That religion, even in India, is not based on books. It is based on traditions, some of which get written down, and it is based on initiation into mysteries--that is to say, it has an exoteric and an esoteric component. But where are the Chthonics among the colonials? Where are the worshippers of Lykaon Apollo who eat Cylon bioroids (now that would shake up TV taboos!)? Where are the Eleusinians who see the destruction of their worlds as but a greater cycle of death and rebirth, as the Maiden is once again called back to the side of the Hospitable One? Where are the Dionysians who have to be restrained under arms from running, frenzied, through the ships? Where are the Orphics, for Eurydice's sake? Their metempsychosis with the possibility of final union with the gods, their esoteric asceticism, and their sacred texts are just about tailor-made for writers of shows of this quality (it can be dumbed-down easily into Hollywood Buddhism, being not unlike real Buddhism), and yet nowhere do they discuss the Grievous Circle, or seem to even have an inkling of the existential melancholy that is a part of all Indo-European religions--the best word for it is the Buddhist term, anitya.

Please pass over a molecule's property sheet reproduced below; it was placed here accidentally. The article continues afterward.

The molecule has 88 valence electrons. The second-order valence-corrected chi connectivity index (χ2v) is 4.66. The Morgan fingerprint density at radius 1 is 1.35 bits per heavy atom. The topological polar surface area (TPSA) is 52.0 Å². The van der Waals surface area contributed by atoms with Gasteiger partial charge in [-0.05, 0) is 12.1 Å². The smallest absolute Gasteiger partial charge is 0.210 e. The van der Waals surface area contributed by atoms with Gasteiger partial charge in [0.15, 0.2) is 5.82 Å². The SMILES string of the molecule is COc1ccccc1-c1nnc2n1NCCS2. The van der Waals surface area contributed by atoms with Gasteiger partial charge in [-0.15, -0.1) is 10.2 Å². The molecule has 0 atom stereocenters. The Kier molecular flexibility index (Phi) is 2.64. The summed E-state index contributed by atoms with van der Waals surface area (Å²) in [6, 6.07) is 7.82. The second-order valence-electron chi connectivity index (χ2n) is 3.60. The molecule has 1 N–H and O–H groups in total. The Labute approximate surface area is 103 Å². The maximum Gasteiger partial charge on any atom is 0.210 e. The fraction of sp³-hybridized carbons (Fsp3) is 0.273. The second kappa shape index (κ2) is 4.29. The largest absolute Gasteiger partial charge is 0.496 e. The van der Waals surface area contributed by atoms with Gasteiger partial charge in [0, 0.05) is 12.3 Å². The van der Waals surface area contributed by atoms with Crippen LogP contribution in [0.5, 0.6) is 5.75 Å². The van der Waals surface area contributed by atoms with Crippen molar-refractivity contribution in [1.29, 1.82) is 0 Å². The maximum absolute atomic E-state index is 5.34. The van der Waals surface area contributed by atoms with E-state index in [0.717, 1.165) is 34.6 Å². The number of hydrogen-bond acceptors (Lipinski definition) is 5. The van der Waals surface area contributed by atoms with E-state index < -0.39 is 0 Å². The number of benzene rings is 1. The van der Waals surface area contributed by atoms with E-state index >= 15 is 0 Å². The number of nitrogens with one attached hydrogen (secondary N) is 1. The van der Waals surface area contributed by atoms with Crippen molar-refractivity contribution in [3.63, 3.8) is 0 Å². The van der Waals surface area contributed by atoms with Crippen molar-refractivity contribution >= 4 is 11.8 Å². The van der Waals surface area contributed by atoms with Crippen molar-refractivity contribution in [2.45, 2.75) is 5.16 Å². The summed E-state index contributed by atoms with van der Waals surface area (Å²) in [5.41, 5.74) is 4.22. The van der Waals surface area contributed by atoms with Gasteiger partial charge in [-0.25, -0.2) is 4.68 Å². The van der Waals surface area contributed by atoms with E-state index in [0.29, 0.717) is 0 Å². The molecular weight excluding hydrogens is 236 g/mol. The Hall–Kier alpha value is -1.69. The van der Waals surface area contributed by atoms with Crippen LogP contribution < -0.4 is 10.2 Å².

A minor but related quibble is, nobody that worships the Greek pantheon objects to abortions on the same basis as Christians do. They objected because abortions introduced a death contamination into the womb, not because of any idea of the sacredness of life--they exposed infants, remember? Ten minutes with a damn encylcopedia might have brought that up, if the writers were actually here to write a show for thinking adults, not a morality play for eighth graders. Seriously, why not name the characters "Tolerance" and "Gender Equality," since it's obvious they're not there to be real characters? Actually, of course, it's because all the characters would be named "Post-Modern Self-doubting Yet No Less Self-Righteous Moral Muddleheadedness", and that's a mouthful, not to mention confusing.